My farm helper is coming on Wednesday to tackle another hot spot for me and help bring some order back to our driveway and front/side yard spaces. Our muck help has been a bit difficult; it’s hard to find someone who has attention to detail and the focus it takes to do exactly what is asked. We started out with the idea of every day, and quickly reduced to MWF, as the disruption to our daily life was just too much with someone coming on the farm daily at 7 a.m. I’m not sure what we have in place is going to work for the long term, but after this second week’s trial period, I should be able to make a decision. 

The horses and pony and donkeys are all hanging in there with the heat and insects. I hope we have an early fall as I’m ready to move on from sweaty grooming and fly spray and salve applications and I am sure the horses are as well! Though they get peppermints with the fly stuff so they tend to be very cooperative and in the case of Rafer Johnson and the pony, actually follow me around waiting for their turns.

The bee nucs have done excellent jobs building out comb in their new hives, and since we’re approaching our fall nectar flow, they’ll have a nice, last burst before winter season to hopefully get everything ready for wintering. What this means is that they can begin the spring flow in 2021 with plenty of comb in place to store honey, and we can possibly add medium supers on top to get a little honey for us. We will see - I’m not in beekeeping solely for honey, but it will be nice to have a few jars if they can spare it. 

The pollinator beds are readying for the fall plants to pop, and the wonderful buttonbushes are gearing up for a huge second bloom. The brown-eyed Susans have been and continue to be lovely, and the narrow leaf mountain mint is still going strong. I’m seeing the ironweed coming out and the goldenrod is in some places on the farm starting to bloom as well. The asters and the spotted horsemint are still to come, as is Joe Pye weed and a couple of other things. Right now the busiest part of the garden are the spent coneflowers - the goldfinches are loving the seed heads and I’m happy to see them in the garden.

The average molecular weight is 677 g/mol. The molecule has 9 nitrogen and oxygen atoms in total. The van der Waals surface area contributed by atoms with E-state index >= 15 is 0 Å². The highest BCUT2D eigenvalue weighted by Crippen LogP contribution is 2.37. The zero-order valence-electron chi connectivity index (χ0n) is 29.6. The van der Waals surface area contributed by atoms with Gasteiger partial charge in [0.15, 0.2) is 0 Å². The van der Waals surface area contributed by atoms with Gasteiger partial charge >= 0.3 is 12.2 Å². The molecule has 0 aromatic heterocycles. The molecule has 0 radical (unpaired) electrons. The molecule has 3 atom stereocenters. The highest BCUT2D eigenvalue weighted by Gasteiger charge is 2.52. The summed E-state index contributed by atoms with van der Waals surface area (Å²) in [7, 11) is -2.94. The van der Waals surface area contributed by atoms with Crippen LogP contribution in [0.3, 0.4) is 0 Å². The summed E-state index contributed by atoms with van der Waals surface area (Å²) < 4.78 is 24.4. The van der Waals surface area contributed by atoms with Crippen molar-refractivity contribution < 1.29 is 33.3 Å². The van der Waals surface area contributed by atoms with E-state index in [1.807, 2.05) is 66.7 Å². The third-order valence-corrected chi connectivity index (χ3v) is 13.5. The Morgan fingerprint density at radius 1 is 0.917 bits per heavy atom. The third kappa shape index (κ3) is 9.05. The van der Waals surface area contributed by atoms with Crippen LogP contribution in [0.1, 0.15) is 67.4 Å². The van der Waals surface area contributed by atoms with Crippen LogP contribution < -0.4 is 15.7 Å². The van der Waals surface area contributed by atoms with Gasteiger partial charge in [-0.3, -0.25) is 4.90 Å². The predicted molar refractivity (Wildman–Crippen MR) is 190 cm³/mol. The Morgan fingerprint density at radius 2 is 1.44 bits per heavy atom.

Cats and dogs are good as well. They too will be happy for fall, I think, though the cats seem to enjoy laying out like rugs on the very hot front porch when the afternoon sun hits. Bear Corgi is not always eager to go out on the farm romps with the heat, and he’ll enjoy the cooler season to come. 

The humans here are hanging in there as well. I had an appointment on the phone this week with my ND and have scheduled a chiropractic adjustment in two weeks. The Covid numbers here are finally stabilizing some and while I feel we all need to stay very cautious, the chiro is only having one patient in her office at a time, and I think it’s time I went and addressed the pelvic rotation I am certain I have! 

Good books, a prolific garden, virtual writing retreats and a wonderful Zoom-based writing class, and the comfort of family and friends is keeping me happy, as is the knowledge that November is coming and I hope a big change in our political climate. It’s been a long spring and a long summer and in some ways, a long four years. I’m ready to move on. 

Tuesday, August 04, 2020

Hurricane is gone and all is well (on November Hill)

Tuesday morning and all is well. Violet taking her morning sun bath.

As usual, I over-prepared for the hurricane potential here, but that’s always a relief when I wake up in the night and here nothing, no wind or hard rain, so it’s back to sunshine and the knowledge that everything got a deep watering yesterday and into the night.

While Pella was here yesterday measuring for our sliding door replacement we had a deluge during the paperwork part of the appointment and this little cutie ran up the dogwood tree to escape the water on the ground. 

North Carolina’s Bertie County, specifically the town of Windsor, had terrible damage from a tornado that spun off in the hurricane’s wake, with one dead and many injured and several people still missing. Everyone in the path beyond us, I send good thoughts for safety.